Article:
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From the Pastor

From the Pastor

The grand final of the cricket world cup was amazing. It was a draw and England won on a countback. So it turns out, the umpire misapplied an obscure little known rule. Technically New Zealand should have won.

This is a great metaphor for ethics. Are the rules the rules, to be followed no matter what? Some Christian argue this way. The Bible says …, and if God’s says it wrong – it’s always wrong.

In Matthew 12 the Pharisees accuse the disciples: ““Look! Your disciples are doing what is unlawful on the Sabbath.” [Jesus] answered, “Haven’t you read what David did…? He entered the house of God, and he and his companions ate the consecrated bread – which was not lawful for them to do, but only for the priests.”

King David broke the letter of the law, and nothing happened. He should have died on the spot. Jesus appears to be arguing David broke the letter of the law but not its original intent. Ethics is more complex that just ‘God said so’.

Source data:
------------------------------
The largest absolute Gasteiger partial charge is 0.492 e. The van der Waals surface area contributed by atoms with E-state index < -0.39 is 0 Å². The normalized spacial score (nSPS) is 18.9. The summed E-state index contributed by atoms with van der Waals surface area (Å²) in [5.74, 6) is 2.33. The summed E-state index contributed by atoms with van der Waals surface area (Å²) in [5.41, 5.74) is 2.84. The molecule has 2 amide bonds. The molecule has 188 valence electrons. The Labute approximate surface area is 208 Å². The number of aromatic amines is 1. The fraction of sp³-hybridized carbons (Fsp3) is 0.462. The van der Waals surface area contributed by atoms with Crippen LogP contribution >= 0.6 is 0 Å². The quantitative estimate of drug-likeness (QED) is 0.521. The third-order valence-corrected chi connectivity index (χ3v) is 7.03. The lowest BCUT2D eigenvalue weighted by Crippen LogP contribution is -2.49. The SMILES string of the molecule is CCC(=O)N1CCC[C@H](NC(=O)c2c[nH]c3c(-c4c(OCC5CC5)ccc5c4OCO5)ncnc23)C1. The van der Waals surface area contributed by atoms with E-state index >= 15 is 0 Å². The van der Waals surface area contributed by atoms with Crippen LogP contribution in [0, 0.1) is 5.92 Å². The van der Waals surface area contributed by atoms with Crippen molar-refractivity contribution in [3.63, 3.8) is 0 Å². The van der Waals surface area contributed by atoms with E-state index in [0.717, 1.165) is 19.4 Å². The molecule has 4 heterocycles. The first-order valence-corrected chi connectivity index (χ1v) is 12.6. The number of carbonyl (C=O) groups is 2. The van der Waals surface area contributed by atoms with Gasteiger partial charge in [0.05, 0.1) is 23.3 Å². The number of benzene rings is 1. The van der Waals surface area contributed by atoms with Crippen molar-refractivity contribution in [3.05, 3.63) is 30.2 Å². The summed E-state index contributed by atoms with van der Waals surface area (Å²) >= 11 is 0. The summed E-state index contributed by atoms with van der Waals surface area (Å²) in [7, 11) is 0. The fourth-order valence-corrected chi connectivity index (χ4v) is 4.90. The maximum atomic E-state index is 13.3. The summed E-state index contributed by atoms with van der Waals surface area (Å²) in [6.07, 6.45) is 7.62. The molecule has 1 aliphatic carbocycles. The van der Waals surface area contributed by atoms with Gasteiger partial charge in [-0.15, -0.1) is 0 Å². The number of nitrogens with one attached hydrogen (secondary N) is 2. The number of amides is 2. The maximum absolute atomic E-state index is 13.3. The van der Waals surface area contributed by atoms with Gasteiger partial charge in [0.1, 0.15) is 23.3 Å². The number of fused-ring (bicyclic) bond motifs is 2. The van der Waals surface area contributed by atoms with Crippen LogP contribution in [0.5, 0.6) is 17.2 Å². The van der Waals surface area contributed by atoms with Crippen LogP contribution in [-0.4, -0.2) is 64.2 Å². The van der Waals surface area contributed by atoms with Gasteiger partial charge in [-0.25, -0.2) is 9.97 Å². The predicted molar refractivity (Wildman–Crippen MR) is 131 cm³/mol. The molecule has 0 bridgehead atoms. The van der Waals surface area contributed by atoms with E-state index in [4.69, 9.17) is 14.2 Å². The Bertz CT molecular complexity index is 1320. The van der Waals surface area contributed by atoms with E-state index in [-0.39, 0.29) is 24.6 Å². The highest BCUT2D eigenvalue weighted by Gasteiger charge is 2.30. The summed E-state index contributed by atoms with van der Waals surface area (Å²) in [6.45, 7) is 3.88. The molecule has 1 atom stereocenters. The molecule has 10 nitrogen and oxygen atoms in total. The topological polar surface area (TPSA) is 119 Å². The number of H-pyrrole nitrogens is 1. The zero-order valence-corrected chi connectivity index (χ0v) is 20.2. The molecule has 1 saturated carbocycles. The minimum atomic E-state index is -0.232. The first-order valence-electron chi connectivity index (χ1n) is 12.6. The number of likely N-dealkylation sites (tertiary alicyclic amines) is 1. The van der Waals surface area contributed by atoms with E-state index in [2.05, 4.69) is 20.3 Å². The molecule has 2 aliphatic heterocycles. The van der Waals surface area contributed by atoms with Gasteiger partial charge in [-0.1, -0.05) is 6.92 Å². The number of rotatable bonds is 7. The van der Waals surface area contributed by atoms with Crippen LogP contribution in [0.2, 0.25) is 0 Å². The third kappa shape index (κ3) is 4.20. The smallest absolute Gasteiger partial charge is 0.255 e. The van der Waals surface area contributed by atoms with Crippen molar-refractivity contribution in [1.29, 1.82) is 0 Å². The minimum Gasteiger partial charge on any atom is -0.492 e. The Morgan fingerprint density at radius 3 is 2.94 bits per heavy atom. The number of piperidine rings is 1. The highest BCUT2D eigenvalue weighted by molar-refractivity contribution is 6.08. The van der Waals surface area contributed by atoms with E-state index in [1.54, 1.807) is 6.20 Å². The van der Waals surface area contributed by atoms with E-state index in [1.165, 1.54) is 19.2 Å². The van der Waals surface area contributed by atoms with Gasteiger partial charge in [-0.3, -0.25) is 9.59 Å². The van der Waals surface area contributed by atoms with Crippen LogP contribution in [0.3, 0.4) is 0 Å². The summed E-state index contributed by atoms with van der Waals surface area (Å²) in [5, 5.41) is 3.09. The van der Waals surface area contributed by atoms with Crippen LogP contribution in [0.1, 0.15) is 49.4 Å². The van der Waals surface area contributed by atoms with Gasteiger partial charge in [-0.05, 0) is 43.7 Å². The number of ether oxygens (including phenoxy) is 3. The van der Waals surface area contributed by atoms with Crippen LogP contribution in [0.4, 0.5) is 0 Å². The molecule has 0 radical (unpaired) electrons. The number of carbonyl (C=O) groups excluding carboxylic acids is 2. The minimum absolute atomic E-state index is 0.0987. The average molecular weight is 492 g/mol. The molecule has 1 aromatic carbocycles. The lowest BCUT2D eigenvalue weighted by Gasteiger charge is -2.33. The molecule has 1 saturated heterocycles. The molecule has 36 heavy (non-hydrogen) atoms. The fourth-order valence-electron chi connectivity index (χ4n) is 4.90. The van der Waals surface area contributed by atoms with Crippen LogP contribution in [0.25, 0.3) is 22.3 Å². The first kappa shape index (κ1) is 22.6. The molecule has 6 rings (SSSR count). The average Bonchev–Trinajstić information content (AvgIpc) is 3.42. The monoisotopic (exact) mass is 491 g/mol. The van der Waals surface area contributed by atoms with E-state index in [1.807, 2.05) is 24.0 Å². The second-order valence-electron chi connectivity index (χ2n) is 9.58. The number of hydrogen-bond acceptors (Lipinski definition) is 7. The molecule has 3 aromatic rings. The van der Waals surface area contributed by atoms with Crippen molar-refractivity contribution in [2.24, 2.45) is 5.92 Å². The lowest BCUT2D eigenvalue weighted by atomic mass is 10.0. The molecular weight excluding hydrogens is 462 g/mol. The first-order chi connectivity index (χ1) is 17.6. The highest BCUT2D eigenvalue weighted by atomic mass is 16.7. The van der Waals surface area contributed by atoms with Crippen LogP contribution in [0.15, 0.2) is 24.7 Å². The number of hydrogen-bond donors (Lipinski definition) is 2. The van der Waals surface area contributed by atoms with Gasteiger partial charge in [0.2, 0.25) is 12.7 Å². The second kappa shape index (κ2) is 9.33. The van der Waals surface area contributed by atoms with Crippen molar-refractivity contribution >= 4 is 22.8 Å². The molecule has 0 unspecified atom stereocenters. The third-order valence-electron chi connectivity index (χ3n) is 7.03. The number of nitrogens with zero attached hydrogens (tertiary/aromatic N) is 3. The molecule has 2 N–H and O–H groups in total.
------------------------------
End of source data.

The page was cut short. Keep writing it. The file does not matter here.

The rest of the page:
When Jesus said “do to others what you would have them do to you” he gave a different ethical principle. The goal or end purpose of human interaction is to be a blessing to others. We can focus on either the action or the goal. We could also focus on the actor? Is he/she a virtuous person?

One other option is thinking about consequences. So far we have four approaches, or perspectives on ethics. All have a long history. But consequentialism is the only one I ever hear in the public discourse. Debates about what is ethical are not new. They just happen to be very impoverished at the moment.    

David Rietveld

Senior Pastor